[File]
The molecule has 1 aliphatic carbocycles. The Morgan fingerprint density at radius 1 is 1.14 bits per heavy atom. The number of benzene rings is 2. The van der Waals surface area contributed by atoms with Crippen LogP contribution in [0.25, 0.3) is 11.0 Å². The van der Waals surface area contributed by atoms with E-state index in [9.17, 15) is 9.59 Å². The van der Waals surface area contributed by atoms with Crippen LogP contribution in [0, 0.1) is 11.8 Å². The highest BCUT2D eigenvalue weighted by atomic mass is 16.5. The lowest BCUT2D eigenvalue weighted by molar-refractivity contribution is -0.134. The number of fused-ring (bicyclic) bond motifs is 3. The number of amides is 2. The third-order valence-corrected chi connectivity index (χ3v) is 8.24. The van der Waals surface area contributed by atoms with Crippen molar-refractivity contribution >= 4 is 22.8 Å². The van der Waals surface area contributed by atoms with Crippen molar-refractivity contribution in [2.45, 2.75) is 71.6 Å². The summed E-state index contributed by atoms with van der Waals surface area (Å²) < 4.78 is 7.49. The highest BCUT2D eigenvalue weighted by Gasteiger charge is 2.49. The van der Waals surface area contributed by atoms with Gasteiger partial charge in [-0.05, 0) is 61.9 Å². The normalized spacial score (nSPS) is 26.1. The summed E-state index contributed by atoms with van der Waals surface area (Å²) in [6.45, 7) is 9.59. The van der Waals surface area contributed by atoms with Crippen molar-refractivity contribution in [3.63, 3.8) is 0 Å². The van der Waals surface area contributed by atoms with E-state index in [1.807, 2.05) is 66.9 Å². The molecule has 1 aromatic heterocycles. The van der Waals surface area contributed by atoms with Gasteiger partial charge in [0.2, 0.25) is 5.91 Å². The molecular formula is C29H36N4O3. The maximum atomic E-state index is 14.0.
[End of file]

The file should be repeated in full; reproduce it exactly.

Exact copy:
The molecule has 1 aliphatic carbocycles. The Morgan fingerprint density at radius 1 is 1.14 bits per heavy atom. The number of benzene rings is 2. The van der Waals surface area contributed by atoms with Crippen LogP contribution in [0.25, 0.3) is 11.0 Å². The van der Waals surface area contributed by atoms with E-state index in [9.17, 15) is 9.59 Å². The van der Waals surface area contributed by atoms with Crippen LogP contribution in [0, 0.1) is 11.8 Å². The highest BCUT2D eigenvalue weighted by atomic mass is 16.5. The lowest BCUT2D eigenvalue weighted by molar-refractivity contribution is -0.134. The number of fused-ring (bicyclic) bond motifs is 3. The number of amides is 2. The third-order valence-corrected chi connectivity index (χ3v) is 8.24. The van der Waals surface area contributed by atoms with Crippen molar-refractivity contribution >= 4 is 22.8 Å². The van der Waals surface area contributed by atoms with Crippen molar-refractivity contribution in [2.45, 2.75) is 71.6 Å². The summed E-state index contributed by atoms with van der Waals surface area (Å²) < 4.78 is 7.49. The highest BCUT2D eigenvalue weighted by Gasteiger charge is 2.49. The van der Waals surface area contributed by atoms with Gasteiger partial charge in [-0.05, 0) is 61.9 Å². The normalized spacial score (nSPS) is 26.1. The summed E-state index contributed by atoms with van der Waals surface area (Å²) in [6.45, 7) is 9.59. The van der Waals surface area contributed by atoms with Crippen molar-refractivity contribution in [3.63, 3.8) is 0 Å². The van der Waals surface area contributed by atoms with E-state index in [1.807, 2.05) is 66.9 Å². The molecule has 1 aromatic heterocycles. The van der Waals surface area contributed by atoms with Gasteiger partial charge in [0.2, 0.25) is 5.91 Å². The molecular formula is C29H36N4O3. The maximum atomic E-state index is 14.0.